June, 1979 – Second Attempt
Undaunted or either crazy, I returned again to search for Jones’ ship in June of 1979. This time, profiting from the previous year’s gullibility, I worked with Eric Berryman who had a score of connections and put together a terrific team of people.
Colonel Walter Schob and Wayne Gronquist handled the day-to-day logistics. Peter Throckmorton was on hand as our in-house marine archaeology expert. Bill Shea from Brandeis University operated the magnetometer. All the above became good friends and trustees of NUMA.
Manny and Margaret Thompson of Bridlington gave enormously of their time and support. Elaine Friedman stood in as chef. Ed LaCoursiere from Klein & Associates ably watched over the side scan sonar while Willie Williams ran the mini-ranger navigation unit.
The big prize, though, was Jimmy Flett our Scot skipper. A man couldn’t ask for a finer friend. Along with Jimmy came the Arvor II, a bonny boat built in Buckie, Scotland.
Karen Getsla-Auman was our resident psychic. The journalists who accompanied the expedition were Timothy Foote, Jan Golab and Jean Jordan, all warm, fascinating people.
The research on the Richard came from Mr. Norman Rubin and Mr. Peter Reavely, leading experts on the battle and the ship. Rubin projected the rate of sinking and estimated the condition of the ship after two hundred years on the sea bottom. Reavely supplied valuable historic data gathered in England and spent a few days with us during the expedition.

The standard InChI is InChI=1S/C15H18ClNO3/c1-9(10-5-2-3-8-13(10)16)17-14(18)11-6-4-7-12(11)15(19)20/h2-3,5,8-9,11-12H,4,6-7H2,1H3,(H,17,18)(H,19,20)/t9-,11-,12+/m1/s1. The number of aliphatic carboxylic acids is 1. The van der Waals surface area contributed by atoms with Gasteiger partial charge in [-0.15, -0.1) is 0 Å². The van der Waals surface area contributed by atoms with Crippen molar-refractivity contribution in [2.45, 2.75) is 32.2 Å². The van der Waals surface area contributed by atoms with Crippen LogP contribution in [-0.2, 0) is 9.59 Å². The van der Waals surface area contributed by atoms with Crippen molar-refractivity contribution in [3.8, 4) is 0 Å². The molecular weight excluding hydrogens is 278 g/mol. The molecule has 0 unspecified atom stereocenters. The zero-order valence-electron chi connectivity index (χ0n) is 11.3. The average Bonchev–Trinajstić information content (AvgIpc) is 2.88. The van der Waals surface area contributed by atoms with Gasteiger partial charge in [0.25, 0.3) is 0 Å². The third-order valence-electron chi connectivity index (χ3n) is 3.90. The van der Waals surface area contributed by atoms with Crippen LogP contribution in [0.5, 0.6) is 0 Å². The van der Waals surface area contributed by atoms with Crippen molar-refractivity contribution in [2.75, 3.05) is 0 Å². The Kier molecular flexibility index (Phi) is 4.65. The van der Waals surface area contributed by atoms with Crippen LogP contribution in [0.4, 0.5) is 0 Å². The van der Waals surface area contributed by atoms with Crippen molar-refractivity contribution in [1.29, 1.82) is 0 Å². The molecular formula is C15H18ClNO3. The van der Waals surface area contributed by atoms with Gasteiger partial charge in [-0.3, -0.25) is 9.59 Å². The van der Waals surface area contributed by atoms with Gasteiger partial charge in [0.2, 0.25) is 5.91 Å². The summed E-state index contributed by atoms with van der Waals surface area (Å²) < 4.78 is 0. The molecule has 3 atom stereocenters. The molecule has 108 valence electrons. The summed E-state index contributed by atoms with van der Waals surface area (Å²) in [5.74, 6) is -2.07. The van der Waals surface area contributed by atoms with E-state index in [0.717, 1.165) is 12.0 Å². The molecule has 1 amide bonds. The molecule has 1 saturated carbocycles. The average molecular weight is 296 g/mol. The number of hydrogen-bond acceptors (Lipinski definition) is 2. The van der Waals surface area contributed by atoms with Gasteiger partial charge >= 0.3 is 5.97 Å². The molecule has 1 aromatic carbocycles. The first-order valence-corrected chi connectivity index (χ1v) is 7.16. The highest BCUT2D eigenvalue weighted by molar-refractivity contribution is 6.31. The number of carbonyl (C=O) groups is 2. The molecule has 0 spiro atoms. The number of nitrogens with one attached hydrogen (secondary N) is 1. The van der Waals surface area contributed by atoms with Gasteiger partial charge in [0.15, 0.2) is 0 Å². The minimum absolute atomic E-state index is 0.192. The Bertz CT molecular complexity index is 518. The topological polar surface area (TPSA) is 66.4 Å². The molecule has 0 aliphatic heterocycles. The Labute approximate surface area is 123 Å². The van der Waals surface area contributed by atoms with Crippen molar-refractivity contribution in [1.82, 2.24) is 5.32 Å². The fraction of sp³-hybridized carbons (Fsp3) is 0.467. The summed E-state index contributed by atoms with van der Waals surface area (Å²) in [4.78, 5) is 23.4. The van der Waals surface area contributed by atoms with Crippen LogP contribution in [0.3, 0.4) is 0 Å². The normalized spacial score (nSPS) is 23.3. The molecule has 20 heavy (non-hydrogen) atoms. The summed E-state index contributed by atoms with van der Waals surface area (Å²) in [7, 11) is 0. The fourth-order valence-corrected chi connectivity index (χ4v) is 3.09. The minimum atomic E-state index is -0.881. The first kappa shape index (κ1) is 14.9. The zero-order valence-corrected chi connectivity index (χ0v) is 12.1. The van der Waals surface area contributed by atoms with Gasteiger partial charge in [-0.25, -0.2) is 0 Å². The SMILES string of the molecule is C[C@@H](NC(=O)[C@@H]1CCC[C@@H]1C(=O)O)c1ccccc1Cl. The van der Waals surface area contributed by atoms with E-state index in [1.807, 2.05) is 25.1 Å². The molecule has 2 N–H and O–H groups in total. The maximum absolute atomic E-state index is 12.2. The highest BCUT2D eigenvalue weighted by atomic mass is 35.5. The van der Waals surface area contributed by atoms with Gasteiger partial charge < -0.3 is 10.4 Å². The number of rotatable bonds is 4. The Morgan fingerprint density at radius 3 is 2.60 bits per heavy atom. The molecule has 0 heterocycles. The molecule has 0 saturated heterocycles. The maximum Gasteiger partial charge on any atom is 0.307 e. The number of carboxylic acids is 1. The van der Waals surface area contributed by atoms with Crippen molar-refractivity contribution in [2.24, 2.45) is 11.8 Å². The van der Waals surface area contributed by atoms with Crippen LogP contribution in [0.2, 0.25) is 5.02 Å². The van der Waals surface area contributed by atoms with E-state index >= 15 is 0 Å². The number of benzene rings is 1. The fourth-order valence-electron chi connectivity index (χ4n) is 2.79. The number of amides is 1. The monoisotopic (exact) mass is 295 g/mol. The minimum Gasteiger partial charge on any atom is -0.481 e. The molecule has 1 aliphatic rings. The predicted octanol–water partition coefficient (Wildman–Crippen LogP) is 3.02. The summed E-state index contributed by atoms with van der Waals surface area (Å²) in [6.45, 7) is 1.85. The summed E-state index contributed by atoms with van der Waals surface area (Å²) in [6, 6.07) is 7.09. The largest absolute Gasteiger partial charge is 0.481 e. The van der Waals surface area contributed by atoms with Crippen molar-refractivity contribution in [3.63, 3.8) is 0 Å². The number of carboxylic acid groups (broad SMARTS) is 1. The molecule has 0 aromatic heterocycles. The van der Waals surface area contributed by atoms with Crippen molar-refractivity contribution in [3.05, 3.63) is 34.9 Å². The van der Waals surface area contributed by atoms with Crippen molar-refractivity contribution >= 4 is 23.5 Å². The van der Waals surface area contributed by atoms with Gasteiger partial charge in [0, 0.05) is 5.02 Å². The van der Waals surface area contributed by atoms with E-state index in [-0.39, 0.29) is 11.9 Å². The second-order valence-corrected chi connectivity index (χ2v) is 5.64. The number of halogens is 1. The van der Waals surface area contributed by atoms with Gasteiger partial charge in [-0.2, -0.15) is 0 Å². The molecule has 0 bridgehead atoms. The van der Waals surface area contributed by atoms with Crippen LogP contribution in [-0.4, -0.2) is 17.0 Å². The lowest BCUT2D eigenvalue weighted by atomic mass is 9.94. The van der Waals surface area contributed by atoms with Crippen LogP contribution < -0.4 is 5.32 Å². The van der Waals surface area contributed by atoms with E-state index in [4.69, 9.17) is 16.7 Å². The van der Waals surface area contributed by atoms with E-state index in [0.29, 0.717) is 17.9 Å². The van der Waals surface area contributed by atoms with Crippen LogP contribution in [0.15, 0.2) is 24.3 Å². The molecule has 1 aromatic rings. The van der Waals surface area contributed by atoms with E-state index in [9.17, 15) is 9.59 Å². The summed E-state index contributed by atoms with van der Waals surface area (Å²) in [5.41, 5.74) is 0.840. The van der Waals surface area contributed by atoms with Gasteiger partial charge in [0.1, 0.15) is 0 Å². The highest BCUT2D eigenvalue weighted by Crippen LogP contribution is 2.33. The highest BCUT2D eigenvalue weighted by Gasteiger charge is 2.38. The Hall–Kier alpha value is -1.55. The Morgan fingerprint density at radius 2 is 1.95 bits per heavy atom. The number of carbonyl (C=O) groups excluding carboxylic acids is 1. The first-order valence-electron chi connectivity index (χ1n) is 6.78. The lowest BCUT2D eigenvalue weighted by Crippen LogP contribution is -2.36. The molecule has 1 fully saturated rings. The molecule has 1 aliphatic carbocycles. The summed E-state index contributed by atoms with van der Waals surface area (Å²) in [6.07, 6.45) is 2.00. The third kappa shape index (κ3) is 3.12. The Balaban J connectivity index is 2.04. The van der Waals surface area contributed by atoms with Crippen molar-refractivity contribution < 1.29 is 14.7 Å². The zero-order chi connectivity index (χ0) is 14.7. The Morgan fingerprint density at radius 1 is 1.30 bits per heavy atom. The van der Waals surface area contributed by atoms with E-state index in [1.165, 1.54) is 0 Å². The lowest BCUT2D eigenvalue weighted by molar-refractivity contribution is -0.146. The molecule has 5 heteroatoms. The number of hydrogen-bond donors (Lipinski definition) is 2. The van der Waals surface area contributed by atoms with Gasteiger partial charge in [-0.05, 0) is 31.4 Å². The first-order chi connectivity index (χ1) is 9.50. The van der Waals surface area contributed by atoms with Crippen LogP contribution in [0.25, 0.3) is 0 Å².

Armed with proper research and a solid crew, we conducted a far more efficient operation than the previous year. This was also the first year we carried the NUMA Eureka flag. We also flew the Explorers Club flag.
The big problem we faced on the hunt was that the Richard did not sink immediately after the battle that ended at approximately 11:00 P.M., Thursday evening, on the 23rd of September, 1779. She went down 36 hours later around 11:00 A.M., on Saturday, September 25th.
Jones, with all his writings on the battle never suggested a direction nor a vague location of the sinking. Descriptions by him and two crew members merely described how she slipped under the waves with no hint of an approximate distance from shore.
It was supposed Jones’ small fleet along with his prizes, the British Countess of Scarborough and the battered Serapis, whose mainmast and mizzen were shot away, drifted for a day and half while the crews made repairs and the Americans desperately tried to save the Richard. This, of course, was a logical assumption.
Sometime in the nineteen fifties a fisherman pulled up the remains of a French musket thought to have been used by a French marine on board the Richard. This occurred six miles from shore. He also stated a wreck was in the general area. Reavely was convinced this had to be our lost ship.